2017 Jun by Mike Davis
Interview by Jenny Handke
If you’ve paid any mind to BRLSQ over the past couple of weeks, you’ve likely caught wind of MAST, the graffiti artist / renaissance man of illustration / Mechanical Animal Style Technician whose new print just landed in our online store. The New York-based painter recently paid Minnesota a visit to paint live at Soundset 2017, and while he was at it, MAST (AKA indeliblefunk or, more formally, just Anthony) debuted his newest illustration, Alphabet Aerobics, at the Cold World show in our CO Exhibitions gallery. We asked MAST to produce an alphabet print for the show and the final product was something totally out of left field: a funky, poppy, hip hoppy visual rendition of everything between A and Z. We caught up with the artist to talk about his process, his background and why he loves to go berserk with his work, like the 30'x90' mural he’s currently working on (!).
B: When were you first introduced to graffiti?
M: I got into graffiti when I was a young kid. For as long as I can remember I was aware of its presence in NY growing up. The highways were thoroughly bombed and the trucks travelling in traffic were also heavily painted. As a kid in the back seat of the car and walking around NYC it was always something that captured my curiosity.
B: Clearly the (il)legality of the art didn’t steer you away, but why did you pursue it?
M: The mystery was always so alluring. Who was doing it? How were they doing it? Why were they doing it? Seeing graffiti first hand and exploring locations like behind buildings and under bridges on the train lines always excited me. You never knew what you were going to find. At the time I was searching for graffiti as a kid there was a lot to discover. Discovering intricate pieces and characters in these places only fueled my passion to find more and learn how to paint my own.
B: Was there ever a question as to whether you would pursue if full time?
M: As a kid, its what you do, I was too young for a real job and I had this graffiti thing I was captivated by. As I got older and had to own up to my responsibilities graffiti still remained a part of my life, but I was forced to manage my time with it.
B: How has street art and graffiti shaped other creative projects of yours?
M: I gained a lot of skills and developed a personal style through graffiti. It’s an aesthetic that has influenced my professional design/illustration work and vice versa. Its another lens in which to view composition/color and content through.
B: What was the transition from graffiti artist to creative artist like?
M: It was a very gradual transition for me in the sense of producing fine art that was informed by my illegal work. It's hard to take something that you do on a large scale and distill the parts that are essentially your flow or izms and repurpose them in a fine art setting. I had started doing graffiti letters on canvas and it just doesn't work. Give me a wall and some paint and I'm like a fish in water. Finding my voice in my fine art has been much more challenging.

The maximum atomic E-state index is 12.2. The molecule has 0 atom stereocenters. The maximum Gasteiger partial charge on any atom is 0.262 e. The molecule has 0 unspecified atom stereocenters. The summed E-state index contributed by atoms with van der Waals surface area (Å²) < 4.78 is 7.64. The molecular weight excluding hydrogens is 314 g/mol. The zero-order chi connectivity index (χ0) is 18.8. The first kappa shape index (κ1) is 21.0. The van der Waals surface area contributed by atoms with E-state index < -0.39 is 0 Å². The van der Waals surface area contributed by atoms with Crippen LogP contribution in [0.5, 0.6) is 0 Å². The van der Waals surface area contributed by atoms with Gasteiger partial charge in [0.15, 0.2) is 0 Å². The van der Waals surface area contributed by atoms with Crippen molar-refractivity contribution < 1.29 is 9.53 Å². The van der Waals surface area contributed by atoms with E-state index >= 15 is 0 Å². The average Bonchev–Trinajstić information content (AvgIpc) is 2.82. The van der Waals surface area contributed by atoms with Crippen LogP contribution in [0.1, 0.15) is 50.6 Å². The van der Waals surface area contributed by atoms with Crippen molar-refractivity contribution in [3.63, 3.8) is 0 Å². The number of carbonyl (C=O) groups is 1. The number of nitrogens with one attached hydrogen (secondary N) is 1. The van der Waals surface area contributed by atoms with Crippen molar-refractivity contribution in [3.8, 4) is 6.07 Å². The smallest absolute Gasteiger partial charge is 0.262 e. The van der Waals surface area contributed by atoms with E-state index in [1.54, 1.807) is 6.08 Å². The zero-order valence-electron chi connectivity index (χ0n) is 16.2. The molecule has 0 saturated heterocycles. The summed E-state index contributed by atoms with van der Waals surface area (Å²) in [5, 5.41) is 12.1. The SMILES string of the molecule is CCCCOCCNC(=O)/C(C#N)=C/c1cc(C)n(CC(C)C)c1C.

B: What was your creative process like when you first started graffiti, and how did it change -if at all- as you developed your style?
M: For me It's all a matter of working through problems. Challenging yourself, making mistakes, being frustrated and wanting to improve. My illustrative work is something I'm really trying to work on and develop. It was a bold move for me to start working on the Alphabet Aerobics print and I dealt with a lot of creative roadblocks and frustrations in the process, but it was also great to work through them.
B: My first introduction to your work was your newest piece, Alphabet Aerobics. I was told that you were just asked to make an alphabet print, but then you took it way beyond the scope that BRLSQ had imagined and it turned out fantastic. Do you always tend to expand the creative limits/get extravagant with projects?
M: I'm definitely into pushing the limits, and really giving work the time and attention it deserves. For me it's been a lot about not being afraid to try new things and experiment, accepting some mistakes along the way as part of the process.
B: What's your start-to-finish process like now?
M: Once I have an idea in my head it can take a while to work out on paper. I spend a lot of time on building a story. Once there's a story to the work I can play with it. I can spin a lot of ideas off that general story or idea. For Alphabet Aerobics I based the illustrated letters off of the idea of the Blackalicious song of the same name. I would create a rhyme about every letter that painted a visual picture of that letter. One of the more illustrative examples would be the letter H. You have Heidi with the hefty hooters high on hydroponics hollering "hey honey" under holiday holly having a Hefeweizen. Each letter has its own alphabet rhyme that informed the way they were illustrated.
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You can grab a signed + numbered copy of MAST's new "Alphabet Aerobics" print right here in our online store.
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